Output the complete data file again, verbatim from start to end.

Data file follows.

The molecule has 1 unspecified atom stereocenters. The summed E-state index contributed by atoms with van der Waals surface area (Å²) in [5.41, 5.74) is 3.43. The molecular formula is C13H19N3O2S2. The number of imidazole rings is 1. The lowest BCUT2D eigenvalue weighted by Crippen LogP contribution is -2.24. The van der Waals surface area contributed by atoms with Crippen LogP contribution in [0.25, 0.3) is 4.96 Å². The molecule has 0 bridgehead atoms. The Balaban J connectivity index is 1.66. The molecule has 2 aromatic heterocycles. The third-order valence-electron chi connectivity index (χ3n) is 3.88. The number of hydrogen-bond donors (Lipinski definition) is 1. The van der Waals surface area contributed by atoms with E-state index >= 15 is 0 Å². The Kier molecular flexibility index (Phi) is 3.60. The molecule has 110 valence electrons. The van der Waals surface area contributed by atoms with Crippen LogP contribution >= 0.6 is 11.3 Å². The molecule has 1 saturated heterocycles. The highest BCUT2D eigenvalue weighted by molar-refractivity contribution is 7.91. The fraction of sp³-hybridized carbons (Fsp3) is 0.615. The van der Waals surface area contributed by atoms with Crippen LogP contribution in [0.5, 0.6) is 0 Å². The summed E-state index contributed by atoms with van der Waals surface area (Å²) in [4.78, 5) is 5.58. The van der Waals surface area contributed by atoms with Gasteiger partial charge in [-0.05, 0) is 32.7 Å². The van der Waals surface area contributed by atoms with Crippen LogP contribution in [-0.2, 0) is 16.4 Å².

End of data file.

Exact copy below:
The molecule has 1 unspecified atom stereocenters. The summed E-state index contributed by atoms with van der Waals surface area (Å²) in [5.41, 5.74) is 3.43. The molecular formula is C13H19N3O2S2. The number of imidazole rings is 1. The lowest BCUT2D eigenvalue weighted by Crippen LogP contribution is -2.24. The van der Waals surface area contributed by atoms with Crippen LogP contribution in [0.25, 0.3) is 4.96 Å². The molecule has 0 bridgehead atoms. The Balaban J connectivity index is 1.66. The molecule has 2 aromatic heterocycles. The third-order valence-electron chi connectivity index (χ3n) is 3.88. The number of hydrogen-bond donors (Lipinski definition) is 1. The van der Waals surface area contributed by atoms with E-state index >= 15 is 0 Å². The Kier molecular flexibility index (Phi) is 3.60. The molecule has 110 valence electrons. The van der Waals surface area contributed by atoms with Crippen LogP contribution >= 0.6 is 11.3 Å². The molecule has 1 saturated heterocycles. The highest BCUT2D eigenvalue weighted by molar-refractivity contribution is 7.91. The fraction of sp³-hybridized carbons (Fsp3) is 0.615. The van der Waals surface area contributed by atoms with Crippen LogP contribution in [0.5, 0.6) is 0 Å². The summed E-state index contributed by atoms with van der Waals surface area (Å²) in [4.78, 5) is 5.58. The van der Waals surface area contributed by atoms with Gasteiger partial charge in [-0.05, 0) is 32.7 Å². The van der Waals surface area contributed by atoms with Crippen LogP contribution in [-0.2, 0) is 16.4 Å².